Note that foam board is known to be closed-cell insulation, unlike other popular insulation materials which are open-cell such as fiberglass. Closed-cell insulations are more powerful and better at stopping airflow as compared to open-cell. Foam board is a cheap insulation solution that has been around for a while. The best part about it is its brilliant resistance to moisture. even if an old pipe starts leaking onto it, foam board insulation can still continue doing its job very well. You’ll find different thickness levels of foam board batts in the market, starting from a half-inch to around three inches.


Aerogel is undoubtedly the uncrowned king of insulation materials but it’s not too popular for a number of reasons. It has the highest R-value and the highest price tag in the market. That’s why only around 2 inches of aerogel blanket would easily land you an R19 rating. This is even less than half of what is needed for fiberglass to achieve R19! Primarily used in space missions, aerogel was not around until the last decade when some manufacturing companies stepped up to offer the product to homeowners. Although it still is nowhere near the popularity of fiberglass, its performance is at the top.

The most effective insulator comes into being after the removal of liquid molecules from gels. Once the liquid is gone, all that is left is 90% air in the material. This low-density material does a great job by letting almost no airflow get through it. Due to its technologically advanced recipe, aerogel is by far the thinnest and lightest insulation material introduced. Therefore, even a couple of inches in thickness will offer an incredibly high R-value. Aerogel is capable of trimming down utility bills up to a whopping 80%. This shows that the material is indeed an elite-level insulation material.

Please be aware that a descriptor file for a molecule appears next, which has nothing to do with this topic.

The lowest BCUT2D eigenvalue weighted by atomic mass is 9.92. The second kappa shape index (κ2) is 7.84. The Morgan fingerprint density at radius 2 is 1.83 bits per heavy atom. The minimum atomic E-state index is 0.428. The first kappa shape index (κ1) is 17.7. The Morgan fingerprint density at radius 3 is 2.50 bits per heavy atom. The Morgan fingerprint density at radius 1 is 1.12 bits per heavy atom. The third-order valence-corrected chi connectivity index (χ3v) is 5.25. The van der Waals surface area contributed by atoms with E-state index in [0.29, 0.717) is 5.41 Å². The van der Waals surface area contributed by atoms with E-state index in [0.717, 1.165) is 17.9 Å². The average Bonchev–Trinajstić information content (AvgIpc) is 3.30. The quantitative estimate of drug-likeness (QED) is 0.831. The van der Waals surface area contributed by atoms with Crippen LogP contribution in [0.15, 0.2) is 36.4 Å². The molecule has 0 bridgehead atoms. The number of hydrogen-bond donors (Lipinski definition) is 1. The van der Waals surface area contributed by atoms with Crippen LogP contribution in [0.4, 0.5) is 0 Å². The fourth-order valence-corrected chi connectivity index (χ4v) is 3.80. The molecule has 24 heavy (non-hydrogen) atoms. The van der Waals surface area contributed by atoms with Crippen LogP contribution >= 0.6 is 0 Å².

When to go for R19 insulation?

Standard R-value for homes ranges around R13 to R21 and R19 comes somewhere in between. The R19 grade is usually chosen for newly-built structures and houses as well as attics and basements. In several states, R 19 is considered to be the standard rating. Particularly for the states in the Southern region of the country, R19 is considered to be the basic. However, homeowners are welcome to upgrade to R21 if the need arises. Another factor that plays a role here is the region where insulation is being applied. For areas that witness extreme weather conditions, R19 would likely be insufficient and R21 would be recommended.

Achieving R 19 should not be too expensive as it’s considered to be the standard R-value in several states. However, the costs are also dependent upon the material you’re choosing. We’ve provided a table to show the required thickness of different insulations and their distinct characteristics, composition, and subdivisions. 

Charles John

Experienced HVAC technician with 8 years of experience in the industry. Capable of handling all sorts of heating and cooling equipment as well as proficient in operational management, construction-related techniques such as preventative maintenance, electrical troubleshooting and AutoCAD